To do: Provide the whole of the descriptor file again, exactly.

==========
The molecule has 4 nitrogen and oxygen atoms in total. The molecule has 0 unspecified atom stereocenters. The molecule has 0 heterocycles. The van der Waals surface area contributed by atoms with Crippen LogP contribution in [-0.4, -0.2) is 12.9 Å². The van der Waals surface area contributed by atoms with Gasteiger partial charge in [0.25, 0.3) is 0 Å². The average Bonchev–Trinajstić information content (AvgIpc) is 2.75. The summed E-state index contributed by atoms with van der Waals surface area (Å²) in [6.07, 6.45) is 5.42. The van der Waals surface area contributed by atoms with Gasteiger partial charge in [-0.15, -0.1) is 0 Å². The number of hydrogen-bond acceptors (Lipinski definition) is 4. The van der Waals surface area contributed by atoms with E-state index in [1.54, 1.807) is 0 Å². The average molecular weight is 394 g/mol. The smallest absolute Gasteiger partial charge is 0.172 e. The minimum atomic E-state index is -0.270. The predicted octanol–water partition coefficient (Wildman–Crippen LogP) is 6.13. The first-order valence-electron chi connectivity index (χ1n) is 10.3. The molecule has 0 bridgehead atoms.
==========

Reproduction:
The molecule has 4 nitrogen and oxygen atoms in total. The molecule has 0 unspecified atom stereocenters. The molecule has 0 heterocycles. The van der Waals surface area contributed by atoms with Crippen LogP contribution in [-0.4, -0.2) is 12.9 Å². The van der Waals surface area contributed by atoms with Gasteiger partial charge in [0.25, 0.3) is 0 Å². The average Bonchev–Trinajstić information content (AvgIpc) is 2.75. The summed E-state index contributed by atoms with van der Waals surface area (Å²) in [6.07, 6.45) is 5.42. The van der Waals surface area contributed by atoms with Gasteiger partial charge in [-0.15, -0.1) is 0 Å². The number of hydrogen-bond acceptors (Lipinski definition) is 4. The van der Waals surface area contributed by atoms with E-state index in [1.54, 1.807) is 0 Å². The average molecular weight is 394 g/mol. The smallest absolute Gasteiger partial charge is 0.172 e. The minimum atomic E-state index is -0.270. The predicted octanol–water partition coefficient (Wildman–Crippen LogP) is 6.13. The first-order valence-electron chi connectivity index (χ1n) is 10.3. The molecule has 0 bridgehead atoms.